What You Don’t Know About Mono
How Do You Know You Have Mono? Here’s Everything You Need to Know About Symptoms of Mononucleosis
How Long Is Someone Contagious After Mono Symptoms First Show Up?
As of now, there is no vaccine to prevent mono. But — like chicken pox, which usually doesn’t flare up again even though the varicella virus stays dormant in the body — most people do not get mono more than once, even though the EBV virus stays inactive in their bodies for the rest of their lives. (11)
Still, knowing how EBV spreads (and how mono spreads) can help you take the right steps to avoid getting the infection.
EBV is transmitted through saliva (hence the name “kissing disease”), and it can stay in the saliva of people who’ve been infected for months, though how long it stays in the saliva and how long someone with the virus is contagious can vary.
“We don’t know how much virus is necessary to transfer from person to person,” Balfour says. It’s important to know that someone can appear fine (and may not have a mono infection or any symptoms yet or at all), but can still shed the virus in their saliva.
It can take about four to seven weeks for symptoms to show up after someone’s been infected with the virus, and symptoms tend to last for another two to four weeks — and a person is contagious through all of this time. (12) Research has not yet confirmed how long after symptoms disappear that a person who’s had mono remains contagious.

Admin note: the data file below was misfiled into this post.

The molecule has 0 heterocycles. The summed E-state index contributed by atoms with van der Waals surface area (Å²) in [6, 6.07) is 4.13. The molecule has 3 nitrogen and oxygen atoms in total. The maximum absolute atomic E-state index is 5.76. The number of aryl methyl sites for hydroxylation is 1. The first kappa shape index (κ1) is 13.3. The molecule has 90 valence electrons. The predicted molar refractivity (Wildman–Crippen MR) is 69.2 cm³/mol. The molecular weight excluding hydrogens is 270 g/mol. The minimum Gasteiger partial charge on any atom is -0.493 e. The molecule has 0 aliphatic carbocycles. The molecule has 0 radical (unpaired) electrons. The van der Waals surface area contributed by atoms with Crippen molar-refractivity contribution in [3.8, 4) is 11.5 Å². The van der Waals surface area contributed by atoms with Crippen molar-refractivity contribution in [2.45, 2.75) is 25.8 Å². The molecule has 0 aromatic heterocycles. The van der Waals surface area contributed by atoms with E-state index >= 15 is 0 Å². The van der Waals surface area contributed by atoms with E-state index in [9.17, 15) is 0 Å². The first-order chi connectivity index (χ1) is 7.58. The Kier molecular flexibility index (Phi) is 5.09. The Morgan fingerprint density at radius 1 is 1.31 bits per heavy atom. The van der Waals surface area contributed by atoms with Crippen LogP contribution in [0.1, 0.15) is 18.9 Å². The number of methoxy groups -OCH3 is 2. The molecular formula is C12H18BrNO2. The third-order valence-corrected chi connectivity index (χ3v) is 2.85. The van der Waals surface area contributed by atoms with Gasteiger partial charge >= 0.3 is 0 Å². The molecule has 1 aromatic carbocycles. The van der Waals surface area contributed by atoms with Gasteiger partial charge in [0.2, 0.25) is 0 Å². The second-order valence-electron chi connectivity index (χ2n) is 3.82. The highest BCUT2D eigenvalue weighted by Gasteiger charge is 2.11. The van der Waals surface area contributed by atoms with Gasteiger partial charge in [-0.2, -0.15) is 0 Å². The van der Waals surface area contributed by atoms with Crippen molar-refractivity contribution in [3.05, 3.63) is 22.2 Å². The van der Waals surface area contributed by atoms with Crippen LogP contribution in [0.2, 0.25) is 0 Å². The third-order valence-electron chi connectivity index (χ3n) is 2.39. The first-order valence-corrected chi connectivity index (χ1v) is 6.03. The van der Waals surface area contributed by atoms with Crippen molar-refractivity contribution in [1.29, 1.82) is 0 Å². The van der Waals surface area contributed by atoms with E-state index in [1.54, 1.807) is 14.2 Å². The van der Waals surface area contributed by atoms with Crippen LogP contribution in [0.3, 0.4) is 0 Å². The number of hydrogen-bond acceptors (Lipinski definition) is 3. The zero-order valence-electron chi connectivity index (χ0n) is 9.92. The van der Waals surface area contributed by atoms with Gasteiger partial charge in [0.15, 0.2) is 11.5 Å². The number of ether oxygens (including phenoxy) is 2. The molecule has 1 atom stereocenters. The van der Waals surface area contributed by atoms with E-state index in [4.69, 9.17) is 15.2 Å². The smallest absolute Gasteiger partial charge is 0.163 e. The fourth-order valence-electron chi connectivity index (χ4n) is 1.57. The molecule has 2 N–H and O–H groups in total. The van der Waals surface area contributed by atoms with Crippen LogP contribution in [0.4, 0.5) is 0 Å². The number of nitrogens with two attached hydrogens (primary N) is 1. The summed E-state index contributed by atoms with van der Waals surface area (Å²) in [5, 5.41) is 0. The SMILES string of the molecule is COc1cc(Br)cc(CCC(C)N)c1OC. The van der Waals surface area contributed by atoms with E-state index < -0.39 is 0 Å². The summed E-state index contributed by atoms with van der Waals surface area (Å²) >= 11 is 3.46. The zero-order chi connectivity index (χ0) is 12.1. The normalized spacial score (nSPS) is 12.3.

“Unlike a cold sore, you don’t know when someone [with mono] is shedding and infectious,” Johannsen says.
The most effective way to prevent mono is to avoid very intimate contact, such as kissing, with someone who has mono for several months, even after the person is feeling better.
EBV is most easily spread through direct body-fluid contact, such as by exchanging saliva while kissing or blood or semen contact during sex, blood transfusions, or organ transplants. But EBV can still live in bodily fluids once they’re outside the body, too. So avoid sharing utensils, cups, or toothbrushes with someone you know who has been infected with EBV or mono, and steer clear when they sneeze or cough.
The bottom line is that you are not likely to catch mono from someone in a non-intimate setting, such as attending class with or standing in line near someone who’s been infected with EBV. And if you take precautions, you can avoid getting EBV — that is, if you don’t already have it — even from someone in your household, says Johannsen.
Video: Mono Virus Discovery | Cincinnati Children's
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